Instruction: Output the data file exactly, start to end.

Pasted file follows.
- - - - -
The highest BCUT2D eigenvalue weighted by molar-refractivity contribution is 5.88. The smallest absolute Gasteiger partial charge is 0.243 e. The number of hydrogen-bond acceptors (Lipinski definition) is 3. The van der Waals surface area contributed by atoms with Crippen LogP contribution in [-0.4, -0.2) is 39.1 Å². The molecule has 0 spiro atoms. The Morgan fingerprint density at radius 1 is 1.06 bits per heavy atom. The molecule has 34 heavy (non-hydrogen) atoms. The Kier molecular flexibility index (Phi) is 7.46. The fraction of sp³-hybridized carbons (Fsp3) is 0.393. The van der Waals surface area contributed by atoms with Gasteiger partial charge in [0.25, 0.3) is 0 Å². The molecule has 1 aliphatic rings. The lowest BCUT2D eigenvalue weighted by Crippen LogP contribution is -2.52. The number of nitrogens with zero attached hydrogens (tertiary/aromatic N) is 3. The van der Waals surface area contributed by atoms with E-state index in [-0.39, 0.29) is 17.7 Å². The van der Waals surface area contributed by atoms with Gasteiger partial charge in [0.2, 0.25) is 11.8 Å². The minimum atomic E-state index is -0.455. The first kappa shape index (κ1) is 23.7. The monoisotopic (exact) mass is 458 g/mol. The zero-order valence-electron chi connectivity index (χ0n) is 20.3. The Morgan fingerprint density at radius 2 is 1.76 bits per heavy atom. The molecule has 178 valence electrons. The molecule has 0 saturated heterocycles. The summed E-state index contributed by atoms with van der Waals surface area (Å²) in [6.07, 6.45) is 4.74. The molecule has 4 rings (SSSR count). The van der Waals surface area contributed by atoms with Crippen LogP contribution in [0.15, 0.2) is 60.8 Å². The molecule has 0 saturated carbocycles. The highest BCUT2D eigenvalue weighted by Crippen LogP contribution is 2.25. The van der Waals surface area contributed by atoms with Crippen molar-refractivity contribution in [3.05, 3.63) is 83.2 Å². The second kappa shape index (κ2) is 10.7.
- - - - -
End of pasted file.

The highest BCUT2D eigenvalue weighted by molar-refractivity contribution is 5.88. The smallest absolute Gasteiger partial charge is 0.243 e. The number of hydrogen-bond acceptors (Lipinski definition) is 3. The van der Waals surface area contributed by atoms with Crippen LogP contribution in [-0.4, -0.2) is 39.1 Å². The molecule has 0 spiro atoms. The Morgan fingerprint density at radius 1 is 1.06 bits per heavy atom. The molecule has 34 heavy (non-hydrogen) atoms. The Kier molecular flexibility index (Phi) is 7.46. The fraction of sp³-hybridized carbons (Fsp3) is 0.393. The van der Waals surface area contributed by atoms with Gasteiger partial charge in [0.25, 0.3) is 0 Å². The molecule has 1 aliphatic rings. The lowest BCUT2D eigenvalue weighted by Crippen LogP contribution is -2.52. The number of nitrogens with zero attached hydrogens (tertiary/aromatic N) is 3. The van der Waals surface area contributed by atoms with E-state index in [-0.39, 0.29) is 17.7 Å². The van der Waals surface area contributed by atoms with Gasteiger partial charge in [0.2, 0.25) is 11.8 Å². The minimum atomic E-state index is -0.455. The first kappa shape index (κ1) is 23.7. The monoisotopic (exact) mass is 458 g/mol. The zero-order valence-electron chi connectivity index (χ0n) is 20.3. The Morgan fingerprint density at radius 2 is 1.76 bits per heavy atom. The molecule has 178 valence electrons. The molecule has 0 saturated heterocycles. The summed E-state index contributed by atoms with van der Waals surface area (Å²) in [6.07, 6.45) is 4.74. The molecule has 4 rings (SSSR count). The van der Waals surface area contributed by atoms with Crippen LogP contribution in [0.15, 0.2) is 60.8 Å². The molecule has 0 saturated carbocycles. The highest BCUT2D eigenvalue weighted by Crippen LogP contribution is 2.25. The van der Waals surface area contributed by atoms with Crippen molar-refractivity contribution in [3.05, 3.63) is 83.2 Å². The second kappa shape index (κ2) is 10.7.